Fish excrete ammonia through their gills as their nitrogenous waste product. The toxic ammonia is converted by beneficial bacteria in the aquarium to nitrite, which is also toxic to the fish. Fortunately, in an established aquarium that has completely cycled, other bacteria convert nitrite into harmless nitrate. However, in new aquariums where the bacteria population hasn't grown adequately to detoxify the wastes from the fish in the aquarium, ammonia can build up to toxic levels quickly.
Nitrite poisoning follows closely on the heels of elevated ammonia as a major killer of aquarium fish. Just when you think you are home free after losing half your fish to ammonia poisoning, the nitrite level rises and puts your fish at risk again. Anytime ammonia levels are elevated, elevated nitrite will soon follow. To avoid nitrite poisoning, test the water when setting up a new tank, when adding new fish to an established tank, when the filter fails due to power or mechanical failure, and when medicating sick fish.
- Names: Brown Blood Disease, Nitrite Poisoning
- Disease Type: Environmental
- Cause / Organism: Nitrite
- Fish gasp for breath at the water surface
- Fish hang near water outlets
- Fish are listless
- Brown gills
- Rapid gill movement
Nitrite poisoning is also known as "brown blood disease" because the blood turns brown from an increase of methemoglobin. However, methemoglobin causes a more serious problem than just changing the color of the blood. It renders the blood unable to carry oxygen, and the fish can literally suffocate even though there is ample oxygen present in the water.
Different species of fish tolerate different levels of nitrite. Some fish may simply be listless, while others may die suddenly with no obvious signs of illness. Common symptoms include gasping at the surface of the water, hanging near water outlets, rapid gill movement, and a change in gill color from the normal pink to dark brown.
Fish that are exposed to even low levels of nitrite for long periods of time suffer damage to their immune system and are prone to secondary diseases, such as ich, fin rot, and bacterial infections. As methemoglobin levels increase, damage occurs to the liver, gills, and blood cells. If untreated, affected fish eventually die from lack of oxygen and/or secondary diseases.
Treatment of Nitrite Poisoning
- Large water change
- Add aquarium salt (sodium chloride) or a marine salt mix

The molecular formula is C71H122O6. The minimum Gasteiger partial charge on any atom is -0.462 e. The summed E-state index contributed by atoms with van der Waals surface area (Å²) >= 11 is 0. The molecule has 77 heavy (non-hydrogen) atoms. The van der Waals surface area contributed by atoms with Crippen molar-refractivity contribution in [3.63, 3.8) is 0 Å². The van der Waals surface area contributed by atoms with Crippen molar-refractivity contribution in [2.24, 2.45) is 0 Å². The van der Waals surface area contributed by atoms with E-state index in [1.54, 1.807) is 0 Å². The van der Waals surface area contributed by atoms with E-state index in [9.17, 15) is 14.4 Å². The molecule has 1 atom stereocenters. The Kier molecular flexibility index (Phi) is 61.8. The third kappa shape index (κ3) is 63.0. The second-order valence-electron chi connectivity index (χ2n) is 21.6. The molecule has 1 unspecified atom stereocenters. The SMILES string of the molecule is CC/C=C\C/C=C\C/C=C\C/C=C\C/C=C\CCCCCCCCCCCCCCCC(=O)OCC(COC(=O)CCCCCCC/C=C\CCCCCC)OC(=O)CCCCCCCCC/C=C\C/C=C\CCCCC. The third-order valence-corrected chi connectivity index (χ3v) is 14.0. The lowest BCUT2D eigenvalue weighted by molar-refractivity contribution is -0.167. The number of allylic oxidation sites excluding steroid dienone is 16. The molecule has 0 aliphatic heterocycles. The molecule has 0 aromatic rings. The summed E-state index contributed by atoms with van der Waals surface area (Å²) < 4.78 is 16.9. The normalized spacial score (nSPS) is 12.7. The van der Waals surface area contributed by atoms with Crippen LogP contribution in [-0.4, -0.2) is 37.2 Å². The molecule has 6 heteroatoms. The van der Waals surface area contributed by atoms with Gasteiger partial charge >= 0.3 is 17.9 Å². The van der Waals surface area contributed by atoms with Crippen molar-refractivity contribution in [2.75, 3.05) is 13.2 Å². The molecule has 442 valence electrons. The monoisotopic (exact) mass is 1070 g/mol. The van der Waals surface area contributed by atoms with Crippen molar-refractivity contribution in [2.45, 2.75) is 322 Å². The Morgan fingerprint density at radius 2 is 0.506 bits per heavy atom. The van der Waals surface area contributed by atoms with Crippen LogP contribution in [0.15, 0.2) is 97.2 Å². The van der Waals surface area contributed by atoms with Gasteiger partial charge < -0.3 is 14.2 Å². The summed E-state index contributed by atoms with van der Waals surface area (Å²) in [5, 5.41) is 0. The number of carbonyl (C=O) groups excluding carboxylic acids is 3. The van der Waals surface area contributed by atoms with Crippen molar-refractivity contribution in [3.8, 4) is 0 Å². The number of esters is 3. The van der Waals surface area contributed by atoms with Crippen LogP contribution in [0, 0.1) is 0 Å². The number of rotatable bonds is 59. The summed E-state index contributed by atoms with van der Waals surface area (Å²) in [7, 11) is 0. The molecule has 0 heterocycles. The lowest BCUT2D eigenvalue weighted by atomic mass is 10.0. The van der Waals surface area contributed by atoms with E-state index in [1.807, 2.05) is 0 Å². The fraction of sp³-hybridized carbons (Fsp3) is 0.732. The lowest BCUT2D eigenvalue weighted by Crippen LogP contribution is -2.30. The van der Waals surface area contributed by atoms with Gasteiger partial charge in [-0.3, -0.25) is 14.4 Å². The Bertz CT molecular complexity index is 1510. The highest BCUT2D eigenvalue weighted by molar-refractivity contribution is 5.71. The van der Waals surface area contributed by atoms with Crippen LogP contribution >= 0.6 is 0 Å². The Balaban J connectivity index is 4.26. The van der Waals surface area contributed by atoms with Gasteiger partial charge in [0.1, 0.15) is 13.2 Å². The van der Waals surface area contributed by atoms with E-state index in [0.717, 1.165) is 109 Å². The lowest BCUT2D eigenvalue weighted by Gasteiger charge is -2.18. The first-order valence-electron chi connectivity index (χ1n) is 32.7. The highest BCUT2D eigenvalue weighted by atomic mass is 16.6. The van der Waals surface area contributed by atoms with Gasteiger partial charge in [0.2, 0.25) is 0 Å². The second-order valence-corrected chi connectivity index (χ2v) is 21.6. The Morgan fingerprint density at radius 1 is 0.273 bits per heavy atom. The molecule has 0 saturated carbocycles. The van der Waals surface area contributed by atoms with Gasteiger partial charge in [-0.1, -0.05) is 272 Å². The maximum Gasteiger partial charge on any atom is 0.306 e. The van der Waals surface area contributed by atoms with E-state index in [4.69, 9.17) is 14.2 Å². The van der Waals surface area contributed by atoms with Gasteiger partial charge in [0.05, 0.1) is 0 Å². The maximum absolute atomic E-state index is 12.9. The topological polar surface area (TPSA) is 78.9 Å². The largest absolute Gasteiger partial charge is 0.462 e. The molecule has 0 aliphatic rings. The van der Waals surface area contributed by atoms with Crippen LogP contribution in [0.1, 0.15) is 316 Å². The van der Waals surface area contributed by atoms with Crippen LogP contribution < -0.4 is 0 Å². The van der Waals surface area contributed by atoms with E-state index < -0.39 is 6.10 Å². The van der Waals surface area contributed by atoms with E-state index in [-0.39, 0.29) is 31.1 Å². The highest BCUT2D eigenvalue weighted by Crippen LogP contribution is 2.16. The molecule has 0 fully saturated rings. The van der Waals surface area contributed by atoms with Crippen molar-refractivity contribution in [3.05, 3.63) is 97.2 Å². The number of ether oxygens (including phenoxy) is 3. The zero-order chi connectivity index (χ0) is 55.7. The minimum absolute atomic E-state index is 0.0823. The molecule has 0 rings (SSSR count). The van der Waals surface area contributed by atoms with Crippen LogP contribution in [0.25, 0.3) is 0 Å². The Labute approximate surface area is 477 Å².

- Reduce feeding
- Increase aeration
First, perform water changes with dechlorinated water to reduce the nitrite level. The addition of a half-ounce (1 tablespoon) of salt per gallon of water will prevent methemoglobin toxicity by blocking the nitrite absorption through the fish's gills. Any aquarium salt or marine salt mix can be used. Do not use iodized table salt. Aeration should be increased to provide ample oxygen saturation in the water. Feedings should be reduced and no new fish should be added to the tank until the ammonia and nitrite levels have fallen to zero. That will reduce the formation of excess ammonia, which will be converted to nitrite. It is critical to continue daily testing and treatment until the nitrite level falls to zero.
- Stock new tanks slowly
- Feed sparingly and remove uneaten food
- Change water regularly
- Test water regularly to catch problems early
The key to eliminating fish death is to avoid extreme spikes and prolonged elevation of nitrite. When starting a new tank, add only a couple of fish initially and do not add more until the tank is completely cycled. That way the population of beneficial bacteria will grow as the level of ammonia produced by the fish increases. In an established tank, only add a couple of new fish at a time and avoid overstocking.
Feed fish small quantities of foods and remove any food not consumed in five minutes. Clean the tank weekly, taking care to remove any dead plants or other debris. Perform a partial water change at least every other week, more often in small, heavily-stocked tanks. Always test the water for nitrite after an ammonia spike has occurred as there will be a nitrite increase later. The beneficial bacteria in the biofilter will eventually convert the nitrite into harmless nitrate, but that too should be removed by periodic partial water changes.
Aquarium Water Quality: Nitrogen Cycle. Florida Department of Agriculture and Consumer Services
Nitrite Toxicosis In Freshwater Fish. Purdue University
Declercq, Annelies Maria et al. Columnaris Disease In Fish: A Review With Emphasis On Bacterium-Host Interactions. Veterinary Research, vol 44, no. 1, 2013, p. 27. Springer Science And Business Media LLC, doi:10.1186/1297-9716-44-27